Movies & TV / Columns

411 Comics Showcase: Doctor Strange

November 4, 2016 | Posted by Aaron Hubbard

I hope there’s actually someone around to read this. Since the Cubs finally won a World Series, I assume we are living in the end times. But just in case we aren’t, I’m here to answer the burning question of every casual movie fan that’s wondering when superhero films will finally die.

Just who the hell is Doctor Strange and why should you care?

Marvel Studios returns to theaters this week with Doctor Strange, the fourteenth film in Marvel’s Cinematic Universe epic. The Scott Derrickson directed film is sure to rule the box office, but how big of a hit will this be for Marvel? Hard to say; the marketing has given fans a taste of the premise and the mind-blowing visuals, but hasn’t focused on the actual character so much. Comparisons to The Matrix and Inception seem appropriate. And with a small legion of talented actors who are more cult favorites than legitimate movie stars, the filmmakers seem to know who this film is going to attract. The question is; will it be enough to turn Doctor Strange into a mega-hit or simply a modestly successful blockbuster?

In many ways, that situation sums up Doctor Strange’s entire existence. Most dedicated comic fans know who Doctor Strange is, but history shows that his dedicated audience is not always enough to sustain an ongoing comic book series. His stories tend to deal more with solving magical mysteries and discovering bizarre new dimensions and planes of existence. The character developed a dedicated cult following in the sixties; readers were attracted to the mystic story elements and psychedelic art. Both are trademarks of the character and while I don’t personally engage in anything that might enhance the reading experience, it’s certainly something that piques my interest.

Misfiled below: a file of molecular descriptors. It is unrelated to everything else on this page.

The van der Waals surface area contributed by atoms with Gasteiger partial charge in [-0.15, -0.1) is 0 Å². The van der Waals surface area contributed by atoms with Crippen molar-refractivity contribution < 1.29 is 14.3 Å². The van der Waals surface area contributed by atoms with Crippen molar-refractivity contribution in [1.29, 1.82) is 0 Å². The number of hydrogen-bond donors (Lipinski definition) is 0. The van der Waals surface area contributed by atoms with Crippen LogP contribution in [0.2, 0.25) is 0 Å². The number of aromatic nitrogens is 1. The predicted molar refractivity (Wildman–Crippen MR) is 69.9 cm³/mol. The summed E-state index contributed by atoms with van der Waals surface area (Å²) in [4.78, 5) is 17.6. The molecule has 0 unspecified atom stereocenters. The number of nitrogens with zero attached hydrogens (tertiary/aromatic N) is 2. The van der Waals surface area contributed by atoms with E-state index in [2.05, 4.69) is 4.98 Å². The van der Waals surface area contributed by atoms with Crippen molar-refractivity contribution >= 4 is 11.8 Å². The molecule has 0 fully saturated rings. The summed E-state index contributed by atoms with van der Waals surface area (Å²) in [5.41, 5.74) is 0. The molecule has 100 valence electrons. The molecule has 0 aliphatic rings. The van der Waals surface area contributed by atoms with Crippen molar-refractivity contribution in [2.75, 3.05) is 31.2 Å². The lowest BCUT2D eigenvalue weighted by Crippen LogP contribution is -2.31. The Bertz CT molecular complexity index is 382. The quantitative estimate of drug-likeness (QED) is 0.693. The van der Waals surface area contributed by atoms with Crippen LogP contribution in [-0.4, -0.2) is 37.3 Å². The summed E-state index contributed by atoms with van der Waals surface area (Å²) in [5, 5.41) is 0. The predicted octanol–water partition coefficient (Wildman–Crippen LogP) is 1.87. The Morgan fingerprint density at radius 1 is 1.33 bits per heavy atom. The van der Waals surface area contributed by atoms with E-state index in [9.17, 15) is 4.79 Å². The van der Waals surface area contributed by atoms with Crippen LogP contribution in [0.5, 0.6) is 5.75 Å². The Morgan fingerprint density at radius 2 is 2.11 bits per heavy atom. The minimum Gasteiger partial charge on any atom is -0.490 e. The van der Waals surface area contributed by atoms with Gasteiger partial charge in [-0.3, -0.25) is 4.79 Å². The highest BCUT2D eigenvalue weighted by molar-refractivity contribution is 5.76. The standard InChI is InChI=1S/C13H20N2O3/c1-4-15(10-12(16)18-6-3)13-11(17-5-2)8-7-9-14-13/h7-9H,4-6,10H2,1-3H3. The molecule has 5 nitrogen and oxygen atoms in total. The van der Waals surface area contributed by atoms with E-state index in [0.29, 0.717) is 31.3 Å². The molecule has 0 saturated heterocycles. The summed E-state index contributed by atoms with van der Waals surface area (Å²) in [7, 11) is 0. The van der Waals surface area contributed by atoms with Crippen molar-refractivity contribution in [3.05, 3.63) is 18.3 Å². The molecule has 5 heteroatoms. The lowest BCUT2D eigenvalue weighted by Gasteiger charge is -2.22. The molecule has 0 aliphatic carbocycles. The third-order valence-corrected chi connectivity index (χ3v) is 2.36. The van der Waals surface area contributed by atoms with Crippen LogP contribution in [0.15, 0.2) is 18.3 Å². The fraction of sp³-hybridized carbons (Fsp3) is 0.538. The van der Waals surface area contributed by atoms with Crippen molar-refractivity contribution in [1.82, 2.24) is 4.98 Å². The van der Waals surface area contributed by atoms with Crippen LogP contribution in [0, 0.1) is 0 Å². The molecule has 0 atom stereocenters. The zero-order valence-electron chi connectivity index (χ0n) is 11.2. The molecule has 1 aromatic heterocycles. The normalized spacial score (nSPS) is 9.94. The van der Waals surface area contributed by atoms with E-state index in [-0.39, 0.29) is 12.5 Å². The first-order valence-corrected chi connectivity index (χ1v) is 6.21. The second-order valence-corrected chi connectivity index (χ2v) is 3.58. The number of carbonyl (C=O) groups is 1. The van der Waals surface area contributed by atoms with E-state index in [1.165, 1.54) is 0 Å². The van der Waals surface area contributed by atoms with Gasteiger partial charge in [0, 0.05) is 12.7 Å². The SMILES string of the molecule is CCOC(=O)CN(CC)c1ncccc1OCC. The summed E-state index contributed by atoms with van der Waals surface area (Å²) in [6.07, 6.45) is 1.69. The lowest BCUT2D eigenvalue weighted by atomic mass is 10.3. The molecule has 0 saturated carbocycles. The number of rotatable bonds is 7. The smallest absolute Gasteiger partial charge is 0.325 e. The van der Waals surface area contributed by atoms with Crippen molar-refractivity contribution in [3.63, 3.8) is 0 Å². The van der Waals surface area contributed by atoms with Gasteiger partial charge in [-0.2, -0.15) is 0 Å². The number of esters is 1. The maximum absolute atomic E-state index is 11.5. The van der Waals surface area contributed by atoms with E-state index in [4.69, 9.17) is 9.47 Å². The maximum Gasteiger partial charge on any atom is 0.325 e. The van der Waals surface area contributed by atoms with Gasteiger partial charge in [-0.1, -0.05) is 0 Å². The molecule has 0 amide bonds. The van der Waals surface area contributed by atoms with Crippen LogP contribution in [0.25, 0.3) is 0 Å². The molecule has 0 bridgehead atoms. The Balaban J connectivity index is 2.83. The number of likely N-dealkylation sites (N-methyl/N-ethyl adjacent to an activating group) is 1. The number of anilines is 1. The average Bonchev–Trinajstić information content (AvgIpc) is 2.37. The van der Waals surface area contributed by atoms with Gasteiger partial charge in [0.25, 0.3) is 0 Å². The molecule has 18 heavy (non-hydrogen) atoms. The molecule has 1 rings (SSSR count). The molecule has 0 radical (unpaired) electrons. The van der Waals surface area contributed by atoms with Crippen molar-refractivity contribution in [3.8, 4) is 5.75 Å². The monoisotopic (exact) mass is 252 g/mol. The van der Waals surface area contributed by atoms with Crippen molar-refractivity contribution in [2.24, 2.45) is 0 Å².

Doctor Strange was the invention of Steve Ditko, the writer/artist who helped Stan Lee create Spider-Man and later created the Question and the second version of Blue Beetle. Ditko came up with the basic idea as well as the design, though he got his name from Strange Tales, the anthology series where he made his debut. Issue #110 featured a short story that introduced the character as well as his valet Wong and his teacher the Ancient One, and his homebase called the Sanctum Sanctorum. Doctor Strange would be a regular backup feature in the series, which featured a rotating cast before settling down with Nick Fury as the other main attraction.

Stephan Strange’s origin was first published in Strange Tales #115, revealing that he was once the most skilled surgeon in the world. But he was hardly altruistic; Strange was arrogant and concerned only with fame and money. As so often happens to prideful characters, Stephan ended up crashing down to earth; quite literally in fact. A car accident permanently damaged the nerves in his hands, leaving him unable to perform his surgeries. Too proud to accept a career as a consultant, Stephan traveled the world in search of a cure before meeting the Ancient One. Though initially a skeptic, Stephan found new purpose as a sorceror. In many ways, he can be seen as a mystical counterpart to Tony Stark; haughty and uncaring until a tragedy changed his worldview.

While Ditko served as primary plotter, taking Strange to fantastic new worlds to battle foes like Baron Mordo, Dormammu and Eternity, Stan Lee helped flesh out the characterization with extravagant exclamations like “By the hoary hosts of Hoggoth!” Much like Stan’s “science” in the comics, this was mumbo jumbo that was included to be memorable and fun to read, though some of the more obsessed readers were known for trying to divine the hidden meanings of the mystical plot elements.